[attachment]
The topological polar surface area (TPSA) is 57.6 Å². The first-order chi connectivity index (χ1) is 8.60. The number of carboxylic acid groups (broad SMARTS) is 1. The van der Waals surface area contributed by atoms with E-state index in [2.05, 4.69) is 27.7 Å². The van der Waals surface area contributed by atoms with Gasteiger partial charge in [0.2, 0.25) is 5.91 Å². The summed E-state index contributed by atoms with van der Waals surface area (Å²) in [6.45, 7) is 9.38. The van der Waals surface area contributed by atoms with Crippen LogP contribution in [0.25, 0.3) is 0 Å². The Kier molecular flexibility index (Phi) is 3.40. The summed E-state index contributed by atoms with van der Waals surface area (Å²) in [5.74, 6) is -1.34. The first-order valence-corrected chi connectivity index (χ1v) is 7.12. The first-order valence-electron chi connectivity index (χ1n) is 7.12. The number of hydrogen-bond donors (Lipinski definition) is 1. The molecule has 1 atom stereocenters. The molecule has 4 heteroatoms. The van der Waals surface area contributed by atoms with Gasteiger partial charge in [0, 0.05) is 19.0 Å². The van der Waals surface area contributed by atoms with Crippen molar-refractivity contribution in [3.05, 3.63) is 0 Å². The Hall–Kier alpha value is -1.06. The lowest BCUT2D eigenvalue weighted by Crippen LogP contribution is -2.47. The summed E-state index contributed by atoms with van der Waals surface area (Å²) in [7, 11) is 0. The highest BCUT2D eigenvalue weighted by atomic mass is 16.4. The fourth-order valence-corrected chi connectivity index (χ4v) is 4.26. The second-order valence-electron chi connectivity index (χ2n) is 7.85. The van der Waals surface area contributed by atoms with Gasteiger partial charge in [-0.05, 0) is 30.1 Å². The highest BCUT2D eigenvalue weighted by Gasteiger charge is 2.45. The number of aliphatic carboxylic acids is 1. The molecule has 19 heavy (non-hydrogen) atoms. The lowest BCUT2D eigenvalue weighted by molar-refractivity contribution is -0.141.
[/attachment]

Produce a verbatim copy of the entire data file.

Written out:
The topological polar surface area (TPSA) is 57.6 Å². The first-order chi connectivity index (χ1) is 8.60. The number of carboxylic acid groups (broad SMARTS) is 1. The van der Waals surface area contributed by atoms with E-state index in [2.05, 4.69) is 27.7 Å². The van der Waals surface area contributed by atoms with Gasteiger partial charge in [0.2, 0.25) is 5.91 Å². The summed E-state index contributed by atoms with van der Waals surface area (Å²) in [6.45, 7) is 9.38. The van der Waals surface area contributed by atoms with Crippen LogP contribution in [0.25, 0.3) is 0 Å². The Kier molecular flexibility index (Phi) is 3.40. The summed E-state index contributed by atoms with van der Waals surface area (Å²) in [5.74, 6) is -1.34. The first-order valence-corrected chi connectivity index (χ1v) is 7.12. The first-order valence-electron chi connectivity index (χ1n) is 7.12. The number of hydrogen-bond donors (Lipinski definition) is 1. The molecule has 1 atom stereocenters. The molecule has 4 heteroatoms. The van der Waals surface area contributed by atoms with Gasteiger partial charge in [0, 0.05) is 19.0 Å². The van der Waals surface area contributed by atoms with Crippen molar-refractivity contribution in [3.05, 3.63) is 0 Å². The Hall–Kier alpha value is -1.06. The lowest BCUT2D eigenvalue weighted by Crippen LogP contribution is -2.47. The summed E-state index contributed by atoms with van der Waals surface area (Å²) in [7, 11) is 0. The highest BCUT2D eigenvalue weighted by atomic mass is 16.4. The fourth-order valence-corrected chi connectivity index (χ4v) is 4.26. The second-order valence-electron chi connectivity index (χ2n) is 7.85. The van der Waals surface area contributed by atoms with Gasteiger partial charge in [-0.05, 0) is 30.1 Å². The highest BCUT2D eigenvalue weighted by Gasteiger charge is 2.45. The number of aliphatic carboxylic acids is 1. The molecule has 19 heavy (non-hydrogen) atoms. The lowest BCUT2D eigenvalue weighted by molar-refractivity contribution is -0.141.